Stay on top of supplement labeling changes, says NPA

By Lorraine Heller

- Last updated on GMT

Related tags: Draft guidance, Dietary supplement

Dietary supplement manufacturers in the US should inform the nation’s regulator of the cost burden they are likely to incur if proposed labeling regulations are passed, an industry association said yesterday.

The US Food and Drug Administration is considering the implementation of new dietary supplement labeling that would require labels to carry a full US mailing address of the product’s manufacturer or distributor.

But according to industry trade associations, this would place a high cost burden on manufacturers, which could ultimately also trickle down to consumers. The Natural Products Association (NPA) yesterday urged its members to submit comments to FDA’s draft guidance, which is expected to be released shortly.

FDA published its first version of the draft guidance – entitled Dietary Supplement Labeling Requirements and Recommendations under the Dietary Supplement and Nonprescription Drug Consumer Protection Act​ – on January 2 2008, and invited comments from interested parties.

The agency has since removed the document from its website, with plans to re-release it in the “near future”,​ claimed NPA, which said it has seen the current version of the draft notice in advance.

The NPA does not anticipate the final version of the draft guidance to differ significantly from the previewed version. However, the Natural Products Association will continue to monitor the matter, notify members when the draft guidance is ‘officially’ released, and identify any changes between this document and the final publication,” ​said the group in a statement.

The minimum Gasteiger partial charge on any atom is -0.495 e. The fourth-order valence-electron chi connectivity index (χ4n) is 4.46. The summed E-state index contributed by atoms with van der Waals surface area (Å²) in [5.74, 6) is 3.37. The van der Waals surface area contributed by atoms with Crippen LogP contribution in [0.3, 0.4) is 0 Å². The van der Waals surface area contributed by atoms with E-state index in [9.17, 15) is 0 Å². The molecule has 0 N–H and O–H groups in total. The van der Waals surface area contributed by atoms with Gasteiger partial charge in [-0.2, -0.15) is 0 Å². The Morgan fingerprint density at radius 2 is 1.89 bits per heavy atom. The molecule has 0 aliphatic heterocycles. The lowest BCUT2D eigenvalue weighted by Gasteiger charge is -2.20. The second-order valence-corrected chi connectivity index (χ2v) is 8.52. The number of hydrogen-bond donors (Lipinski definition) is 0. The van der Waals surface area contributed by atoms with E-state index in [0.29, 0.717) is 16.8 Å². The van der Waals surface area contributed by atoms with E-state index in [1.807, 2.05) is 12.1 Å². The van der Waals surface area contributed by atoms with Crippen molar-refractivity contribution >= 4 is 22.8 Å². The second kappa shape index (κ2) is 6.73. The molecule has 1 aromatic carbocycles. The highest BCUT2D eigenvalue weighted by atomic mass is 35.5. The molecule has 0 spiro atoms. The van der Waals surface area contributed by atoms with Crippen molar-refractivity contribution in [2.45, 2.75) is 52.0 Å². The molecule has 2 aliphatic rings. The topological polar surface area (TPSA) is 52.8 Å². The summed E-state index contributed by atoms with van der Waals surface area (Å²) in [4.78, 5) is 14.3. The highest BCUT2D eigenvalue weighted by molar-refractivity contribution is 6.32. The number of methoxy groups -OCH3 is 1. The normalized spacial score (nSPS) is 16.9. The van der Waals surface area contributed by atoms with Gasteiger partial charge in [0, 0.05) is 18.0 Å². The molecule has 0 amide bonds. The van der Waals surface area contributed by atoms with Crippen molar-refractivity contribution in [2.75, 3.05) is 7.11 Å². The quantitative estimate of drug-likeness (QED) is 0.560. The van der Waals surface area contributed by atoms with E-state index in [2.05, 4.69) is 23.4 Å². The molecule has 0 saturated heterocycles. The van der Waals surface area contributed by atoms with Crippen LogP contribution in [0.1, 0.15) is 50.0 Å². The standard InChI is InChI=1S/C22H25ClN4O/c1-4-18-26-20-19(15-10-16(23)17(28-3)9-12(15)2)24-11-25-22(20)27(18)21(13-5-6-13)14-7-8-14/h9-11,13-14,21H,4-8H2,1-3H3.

Draft guidance

The guidance document released in January is part of efforts to implement a thorough and consistent adverse events reporting (AER) system.

It recommended that supplement manufacturers include a full domestic address or telephone number on their product packaging, preceded by a "clear, prominent statement" ​informing consumers that this contact information is for the purposes of reporting serious adverse events associated with the product.

In February, NPA had submitted comments, arguing that the guidance would impose a financial burden on the industry, and that it would require approval from the Office of Management and Budget (OMB) before it could be finalized.

According to NPA, FDA yesterday released a pre-publication notice of proposed collection of information to the OMB for review in the pre-published Federal Register online.

Cost

FDA currently estimates that the total cost for the industry to comply with this new mandate is $222,400,000, or $4,000 per SKU.

NPA urged industry members to submit company-specific comments during the 30-day comment period, which will begin immediately after FDA publishes the draft in the Federal Register.

“Particularly, comments should include the estimated costs and operational impact the label changes as put forth in the earlier guidance would have on their firm,”​ it said.

“Aside from the costs that would have to be assumed by the company, members should consider including data regarding the increased cost that would have to be borne by consumers to make these unnecessary and non-statutory required changes.”

Another trade association – the Council for Responsible Nutrition (CRN) – also criticized the proposed labeling regulations.

It said that the "recommendations"​ made by FDA in its document are an attempt to impose new labeling changes through guidance rather than through notice and comment rulemaking.

This, it says, places manufacturers in a compromising position in the event that they do not follow the recommendations. It also misleads consumers as to the safety of products, and it places a "significant economic burden"​ on companies needing to change their labels.

Related topics: Regulation

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